Jack Maxwell

Guest: Jack Maxwell (Actor)

Recent credits include: “Lost”, “Ugly Betty”, “House M.D.”, the documentary “Salomaybe”, directed by and starring Al Pacino. He has appeared in over twenty independent films and is a lifetime member of The Actors Studio.


Tonight was a special show for me in that a really good friend was my guest. He is a good friend who is also one of the most talented and professional actors I know.

We wanted to have Jack on the show to give the actor’s perspective of how a set runs and how to get the most out of an actor’s performance. I hope I don’t start to sound too repetitive on here about the importance of ALL aspects of filmmaking. But it’s weird how some different filmmakers will neglect different aspects of making a movie. Whether it be sound, picture, set design and in many cases acting. Which is hard to believe. Not because acting or actors are “more important” then sound or make-up, but one could argue that acting is the most up front in your face aspect of filmmaking. You’re trying to create this fantasy world that people can live through and experience and no matter how well lit the scene is (and it is important to be well lit); if the acting ain’t there, you are in trouble. Big budget movies, with lots of special effects etc., can get away with it (so can porn), but most of the time, us indie filmmakers cannot. Yes bad scripts get made into movies and yes bad movies with bad acting that are marketed well do okay at the box office, but you can’t count on that. Unless you have major contacts, are independently wealthy or are really good at BSing people out of their money, everything has to be the best it can be and of course that includes acting.

If you haven’t seen the show, Jack has worked with Al Pacino, both in theater, in the play “Salome”, and the documentary “Salomaybe”. He shares some good stories about that experience and how Al worked as a director. (By the way Mr. Pacino, happy birthday!)

So we had a good talk about how to get the most out of actors on the show. We also talked about the relationship between actor and director. We showed 45 seconds and talked about a somewhat famous clip that you can see on youtube here:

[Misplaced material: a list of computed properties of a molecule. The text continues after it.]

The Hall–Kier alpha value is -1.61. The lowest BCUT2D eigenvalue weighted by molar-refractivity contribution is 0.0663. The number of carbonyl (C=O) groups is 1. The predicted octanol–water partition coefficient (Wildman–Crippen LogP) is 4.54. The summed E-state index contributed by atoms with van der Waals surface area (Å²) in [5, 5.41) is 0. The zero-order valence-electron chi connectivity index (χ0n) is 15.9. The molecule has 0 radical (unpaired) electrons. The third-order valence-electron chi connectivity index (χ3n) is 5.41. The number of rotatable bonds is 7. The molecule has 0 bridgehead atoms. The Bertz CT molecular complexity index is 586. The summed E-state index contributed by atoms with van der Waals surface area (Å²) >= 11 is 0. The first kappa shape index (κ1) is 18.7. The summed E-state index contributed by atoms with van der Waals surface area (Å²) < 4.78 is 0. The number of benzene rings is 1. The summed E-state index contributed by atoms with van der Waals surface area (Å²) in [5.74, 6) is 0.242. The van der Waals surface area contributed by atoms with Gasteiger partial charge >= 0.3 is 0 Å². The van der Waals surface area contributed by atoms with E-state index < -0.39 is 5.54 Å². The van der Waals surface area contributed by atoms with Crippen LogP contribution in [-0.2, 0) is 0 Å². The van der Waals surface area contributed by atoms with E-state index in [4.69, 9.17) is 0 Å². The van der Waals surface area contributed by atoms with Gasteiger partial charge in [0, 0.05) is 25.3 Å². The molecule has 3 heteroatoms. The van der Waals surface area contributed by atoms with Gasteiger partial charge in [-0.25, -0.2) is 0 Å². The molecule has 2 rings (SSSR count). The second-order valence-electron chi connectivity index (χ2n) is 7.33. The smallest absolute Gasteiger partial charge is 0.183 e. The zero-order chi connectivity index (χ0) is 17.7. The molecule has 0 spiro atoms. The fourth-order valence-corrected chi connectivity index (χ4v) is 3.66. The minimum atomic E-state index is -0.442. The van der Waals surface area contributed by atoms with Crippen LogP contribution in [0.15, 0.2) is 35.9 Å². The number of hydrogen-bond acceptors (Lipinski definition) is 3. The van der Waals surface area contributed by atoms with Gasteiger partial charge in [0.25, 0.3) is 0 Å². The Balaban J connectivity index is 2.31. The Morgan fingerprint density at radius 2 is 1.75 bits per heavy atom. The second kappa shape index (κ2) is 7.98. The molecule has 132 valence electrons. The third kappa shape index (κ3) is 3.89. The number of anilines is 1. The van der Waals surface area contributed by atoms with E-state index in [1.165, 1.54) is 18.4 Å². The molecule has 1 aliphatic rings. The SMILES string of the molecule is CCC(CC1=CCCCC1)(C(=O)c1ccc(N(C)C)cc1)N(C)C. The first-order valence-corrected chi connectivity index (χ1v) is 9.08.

http://www.youtube.com/watch?v=F86s4Vq59Ks . In it’s entirety, the clip is over two minutes and illustrates how you SHOULD NOT communicate, but believe me this stuff happens both on big and low budget movies. Warning there is a lot of four letter language. Some people find it insanely funny. Take a look and let me know what you think! How could they have handled the situation differently?

Jack is passionate about his craft and it adds to the discussion that could have lasted for hours. As it stands, Brian the producer lets us go on a little longer then normal so we must have been doing something right!

Truth is, there were quite a few topics/questions I couldn’t even get to. So maybe we’ll have another actor on in the future or maybe even have Jack back.

For directors, producers, actors who haven’t been on many film sets, or anyone interested in the behind the scenes relationships and inner workings, this show is a good watch.

Thanks for stopping by!

Jeff Schubert

P.S. Slight correction. During the show I mention that there is another clip out on the net that I was told about but had not seen involving Lily Tomlin and Dustin Hoffman. I found the clip for myself late last night after the show and in fact Miss Tomlin is going off on the director with Mr. Hoffman sitting next to her in a car. When Hoffman tries to intervene, Tomlin tells him he can F-off too. That clip is here: http://youtube.com/watch?v=y-4_OsaA3pE&mode=related&search=

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